NGO coalition calls for UK rights legislation
One year on from the launch of the UK's Business and Human Rights Action Plan, the CORE Coalition, whose members include Amnesty International, Oxfam, and WWF, is calling on the government to seize opportunities in the next few months to eradicate slavery from UK company supply chains and to end the trade in conflict minerals... their press release is reproduced in full below:
4 September 2014 - For immediate release
UK government must legislate to tackle corporate human rights abuse abroad
Opportunities this autumn for action to address slavery in supply chains and the trade in conflict minerals
The UK government must stop relying on voluntary measures to prevent UK businesses harming people and the environment overseas, a network of leading human rights, development and environmental NGOs said today.
One year on from the launch of the UK's Business and Human Rights Action Plan, the CORE Coalition, whose members include Amnesty International, Oxfam, and WWF, is calling on the government to seize opportunities in the next few months to eradicate slavery from UK company supply chains and to end the trade in conflict minerals.
The group also wants barriers that prevent people harmed by UK companies overseas from seeking justice in the UK courts to be removed.
The UK's Business and Human Rights Action Plan, launched on 4 September 2013 by Vince Cable, Secretary of State for Business and then-Foreign Secretary William Hague, sets out the government's plans to implement the UN Guiding Principles on Business and Human Rights, agreed in 2011.
Campaigners welcomed the plan but criticised the government's continued reliance on voluntary mechanisms to raise standards, and the lack of commitments to improve access to justice for overseas victims of corporate human rights abuses.
Earlier this year, leading risk analytics firm Maplecroft released data showing a 70% rise in human rights abuses globally since 2008, with workers' rights seriously compromised, and rural and indigenous communities facing land grabs and forced displacement as demand for low-cost labour and resources intensifies.
“There are still too many examples of UK business activities causing serious harm to workers and communities overseas. The governmentshould use opportunities this autumn to introduce effective legislation that will require business to take steps to raise standards”, said Marilyn Croser, Director of the CORE Coalition.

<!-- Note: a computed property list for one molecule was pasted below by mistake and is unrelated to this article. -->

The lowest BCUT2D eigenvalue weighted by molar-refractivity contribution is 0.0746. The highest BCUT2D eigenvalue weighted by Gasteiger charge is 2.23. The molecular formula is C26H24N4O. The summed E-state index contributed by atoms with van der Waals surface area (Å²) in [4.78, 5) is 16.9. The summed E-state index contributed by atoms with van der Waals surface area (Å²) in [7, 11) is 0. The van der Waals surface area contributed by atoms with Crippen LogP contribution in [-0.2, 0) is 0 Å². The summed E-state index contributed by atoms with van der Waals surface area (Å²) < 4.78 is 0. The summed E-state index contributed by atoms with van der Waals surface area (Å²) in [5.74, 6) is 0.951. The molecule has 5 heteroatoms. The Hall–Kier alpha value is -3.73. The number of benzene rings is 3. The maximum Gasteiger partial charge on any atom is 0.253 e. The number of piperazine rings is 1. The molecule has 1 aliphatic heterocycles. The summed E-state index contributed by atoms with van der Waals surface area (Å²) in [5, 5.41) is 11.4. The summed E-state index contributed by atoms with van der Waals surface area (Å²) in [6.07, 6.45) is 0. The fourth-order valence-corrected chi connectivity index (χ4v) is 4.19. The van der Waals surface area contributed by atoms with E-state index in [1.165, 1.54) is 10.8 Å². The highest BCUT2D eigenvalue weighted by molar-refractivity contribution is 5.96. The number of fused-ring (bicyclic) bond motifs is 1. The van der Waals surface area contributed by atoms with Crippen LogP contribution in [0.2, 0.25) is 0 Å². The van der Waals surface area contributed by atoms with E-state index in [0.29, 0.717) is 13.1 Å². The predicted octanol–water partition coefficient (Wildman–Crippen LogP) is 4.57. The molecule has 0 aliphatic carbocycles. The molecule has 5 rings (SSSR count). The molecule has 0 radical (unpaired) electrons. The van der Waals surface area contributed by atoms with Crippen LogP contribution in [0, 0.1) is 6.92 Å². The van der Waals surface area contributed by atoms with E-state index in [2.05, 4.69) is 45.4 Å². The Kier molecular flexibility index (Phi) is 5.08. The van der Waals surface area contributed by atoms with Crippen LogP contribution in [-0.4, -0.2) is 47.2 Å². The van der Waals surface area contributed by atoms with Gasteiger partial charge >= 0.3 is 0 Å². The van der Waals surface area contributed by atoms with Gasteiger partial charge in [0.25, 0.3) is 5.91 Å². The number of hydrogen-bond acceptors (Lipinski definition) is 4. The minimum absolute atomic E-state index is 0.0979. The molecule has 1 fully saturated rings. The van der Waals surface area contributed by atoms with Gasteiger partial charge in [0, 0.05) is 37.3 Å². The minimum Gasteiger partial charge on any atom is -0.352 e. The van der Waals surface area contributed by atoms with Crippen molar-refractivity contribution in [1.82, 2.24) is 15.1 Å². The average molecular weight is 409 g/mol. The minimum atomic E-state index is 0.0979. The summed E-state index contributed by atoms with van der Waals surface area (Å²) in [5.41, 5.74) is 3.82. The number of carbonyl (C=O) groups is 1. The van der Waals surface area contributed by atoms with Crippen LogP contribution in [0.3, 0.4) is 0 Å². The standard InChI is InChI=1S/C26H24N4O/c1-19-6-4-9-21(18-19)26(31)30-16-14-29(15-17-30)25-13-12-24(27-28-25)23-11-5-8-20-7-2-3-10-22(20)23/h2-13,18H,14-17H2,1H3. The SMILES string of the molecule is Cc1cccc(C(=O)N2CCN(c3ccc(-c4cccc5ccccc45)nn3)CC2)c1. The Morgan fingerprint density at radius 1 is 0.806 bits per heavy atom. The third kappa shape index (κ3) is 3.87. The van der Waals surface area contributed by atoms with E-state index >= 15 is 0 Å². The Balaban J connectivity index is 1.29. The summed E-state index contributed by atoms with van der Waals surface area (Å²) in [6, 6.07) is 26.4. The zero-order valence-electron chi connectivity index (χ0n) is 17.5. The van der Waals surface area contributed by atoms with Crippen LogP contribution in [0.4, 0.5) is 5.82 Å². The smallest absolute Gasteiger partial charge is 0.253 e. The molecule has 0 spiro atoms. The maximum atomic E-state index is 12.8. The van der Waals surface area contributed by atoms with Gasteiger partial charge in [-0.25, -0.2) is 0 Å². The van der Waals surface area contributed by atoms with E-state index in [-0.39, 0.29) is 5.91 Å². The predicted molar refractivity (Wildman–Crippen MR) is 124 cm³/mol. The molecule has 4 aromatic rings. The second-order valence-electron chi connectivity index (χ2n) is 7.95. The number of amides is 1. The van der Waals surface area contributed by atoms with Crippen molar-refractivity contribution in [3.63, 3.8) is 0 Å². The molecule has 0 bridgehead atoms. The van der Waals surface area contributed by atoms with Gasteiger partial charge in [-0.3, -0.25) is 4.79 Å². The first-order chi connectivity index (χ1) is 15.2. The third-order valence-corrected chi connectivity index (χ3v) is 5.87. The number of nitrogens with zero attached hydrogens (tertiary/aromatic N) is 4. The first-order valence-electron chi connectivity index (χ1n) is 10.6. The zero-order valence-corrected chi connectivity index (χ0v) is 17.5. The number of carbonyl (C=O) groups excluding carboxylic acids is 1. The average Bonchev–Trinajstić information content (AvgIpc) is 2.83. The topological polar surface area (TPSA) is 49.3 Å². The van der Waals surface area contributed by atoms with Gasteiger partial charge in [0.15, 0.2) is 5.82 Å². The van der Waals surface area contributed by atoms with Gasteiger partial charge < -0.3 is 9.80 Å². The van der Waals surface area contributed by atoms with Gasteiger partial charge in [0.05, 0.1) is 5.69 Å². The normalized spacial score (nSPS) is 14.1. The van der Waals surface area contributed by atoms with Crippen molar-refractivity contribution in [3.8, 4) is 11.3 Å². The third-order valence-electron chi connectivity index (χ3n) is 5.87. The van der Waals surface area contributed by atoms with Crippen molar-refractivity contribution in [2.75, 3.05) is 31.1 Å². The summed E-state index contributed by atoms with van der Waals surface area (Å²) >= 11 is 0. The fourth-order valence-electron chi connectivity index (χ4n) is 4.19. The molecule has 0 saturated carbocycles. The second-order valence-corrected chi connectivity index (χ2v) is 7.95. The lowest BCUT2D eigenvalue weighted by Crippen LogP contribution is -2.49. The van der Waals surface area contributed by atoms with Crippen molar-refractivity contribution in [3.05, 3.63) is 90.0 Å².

“It's wrong to characterise such measures as 'red tape' that will impose a burden on business. They are necessary steps to addressing business practices which are causing serious harm around the world. Legislation will create a level playing field for business and ensure that responsible firms are not placed at a disadvantage.”
The CORE Coalition is calling on government to:
- introduce new requirements for large UK companies to report on what they are doing to eradicate slavery from their supply chains, through an amendment to the Modern Slavery Bill. This is vital for dealing with abuses like the use of slave labour to produce prawns for UK supermarkets.
- back calls for a mandatory EU scheme to end the trade in conflict minerals that fund armed groups in countries including Colombia, the DRC and the Central African Republic, and which end up in hi- tech goods, including mobile phones and computers sold in the UK.
- Conduct a review of access to justice in the UK for victims of corporate abuse abroad.
Marilyn Croser commented: “The UN Guiding Principles commit governments to providing remedies for victims of corporate human rights abuses but the majority of victims are still denied justice. By failing to deliver on this commitment, the UK government is sending a signal that British companies can act with impunity beyond our borders.”
For more information please contact Marilyn Croser, t. +44 7791 580 915
The UK government released its Business and Human Rights Action Plan on 4 September 2013. The plan is available at https://www.gov.uk/government/uploads/system/uploads/attachment_data/file /236901/BHR_Action_Plan_-_final_online_version_1_.pdf
The CORE response to the plan is at http://corporate-responsibility.org/wp- content/uploads/2013/12/GoodBusiness_COREcommentonUKNAP_final_Dec201 3.pdf
‘70% increase in countries identified as ‘extreme risk’ for human rights since 2008’ – Maplecroft Human Rights Risk Atlas 2014